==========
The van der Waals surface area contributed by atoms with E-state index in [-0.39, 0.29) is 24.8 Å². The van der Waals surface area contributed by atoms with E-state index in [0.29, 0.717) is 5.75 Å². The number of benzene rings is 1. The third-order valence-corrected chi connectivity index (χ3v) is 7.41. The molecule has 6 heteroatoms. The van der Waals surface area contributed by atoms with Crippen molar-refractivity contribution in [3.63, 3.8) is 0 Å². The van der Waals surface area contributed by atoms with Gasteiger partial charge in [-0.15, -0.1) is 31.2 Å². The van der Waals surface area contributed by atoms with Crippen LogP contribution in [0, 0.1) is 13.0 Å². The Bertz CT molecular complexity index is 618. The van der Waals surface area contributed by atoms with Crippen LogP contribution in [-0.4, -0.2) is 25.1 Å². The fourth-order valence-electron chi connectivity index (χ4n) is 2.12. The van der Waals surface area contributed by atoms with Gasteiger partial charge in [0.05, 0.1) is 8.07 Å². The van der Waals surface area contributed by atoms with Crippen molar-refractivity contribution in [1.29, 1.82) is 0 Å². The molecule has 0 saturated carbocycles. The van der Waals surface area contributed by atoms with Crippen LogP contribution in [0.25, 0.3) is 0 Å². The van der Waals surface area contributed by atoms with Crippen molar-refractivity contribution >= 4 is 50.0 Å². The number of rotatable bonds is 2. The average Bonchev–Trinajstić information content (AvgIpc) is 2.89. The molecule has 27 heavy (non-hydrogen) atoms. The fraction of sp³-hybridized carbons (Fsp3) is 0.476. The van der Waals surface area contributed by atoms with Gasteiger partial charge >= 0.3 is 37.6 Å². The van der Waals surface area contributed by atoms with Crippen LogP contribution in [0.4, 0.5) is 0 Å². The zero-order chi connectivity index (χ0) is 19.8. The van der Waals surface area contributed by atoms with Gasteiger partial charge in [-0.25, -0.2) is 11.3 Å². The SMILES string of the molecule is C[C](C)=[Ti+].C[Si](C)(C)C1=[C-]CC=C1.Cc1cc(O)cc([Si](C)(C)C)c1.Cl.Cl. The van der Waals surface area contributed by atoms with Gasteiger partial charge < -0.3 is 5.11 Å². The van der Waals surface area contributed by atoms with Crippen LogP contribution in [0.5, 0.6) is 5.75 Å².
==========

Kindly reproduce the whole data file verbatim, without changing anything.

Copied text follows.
The van der Waals surface area contributed by atoms with E-state index in [-0.39, 0.29) is 24.8 Å². The van der Waals surface area contributed by atoms with E-state index in [0.29, 0.717) is 5.75 Å². The number of benzene rings is 1. The third-order valence-corrected chi connectivity index (χ3v) is 7.41. The molecule has 6 heteroatoms. The van der Waals surface area contributed by atoms with Crippen molar-refractivity contribution in [3.63, 3.8) is 0 Å². The van der Waals surface area contributed by atoms with Gasteiger partial charge in [-0.15, -0.1) is 31.2 Å². The van der Waals surface area contributed by atoms with Crippen LogP contribution in [0, 0.1) is 13.0 Å². The Bertz CT molecular complexity index is 618. The van der Waals surface area contributed by atoms with Crippen LogP contribution in [-0.4, -0.2) is 25.1 Å². The fourth-order valence-electron chi connectivity index (χ4n) is 2.12. The van der Waals surface area contributed by atoms with Gasteiger partial charge in [0.05, 0.1) is 8.07 Å². The van der Waals surface area contributed by atoms with Crippen molar-refractivity contribution in [1.29, 1.82) is 0 Å². The molecule has 0 saturated carbocycles. The van der Waals surface area contributed by atoms with Crippen LogP contribution in [0.25, 0.3) is 0 Å². The van der Waals surface area contributed by atoms with Crippen molar-refractivity contribution >= 4 is 50.0 Å². The number of rotatable bonds is 2. The average Bonchev–Trinajstić information content (AvgIpc) is 2.89. The molecule has 27 heavy (non-hydrogen) atoms. The fraction of sp³-hybridized carbons (Fsp3) is 0.476. The van der Waals surface area contributed by atoms with Gasteiger partial charge >= 0.3 is 37.6 Å². The van der Waals surface area contributed by atoms with Crippen LogP contribution in [0.4, 0.5) is 0 Å². The zero-order chi connectivity index (χ0) is 19.8. The van der Waals surface area contributed by atoms with Gasteiger partial charge in [-0.25, -0.2) is 11.3 Å². The SMILES string of the molecule is C[C](C)=[Ti+].C[Si](C)(C)C1=[C-]CC=C1.Cc1cc(O)cc([Si](C)(C)C)c1.Cl.Cl. The van der Waals surface area contributed by atoms with Gasteiger partial charge < -0.3 is 5.11 Å². The van der Waals surface area contributed by atoms with Crippen LogP contribution in [0.5, 0.6) is 5.75 Å².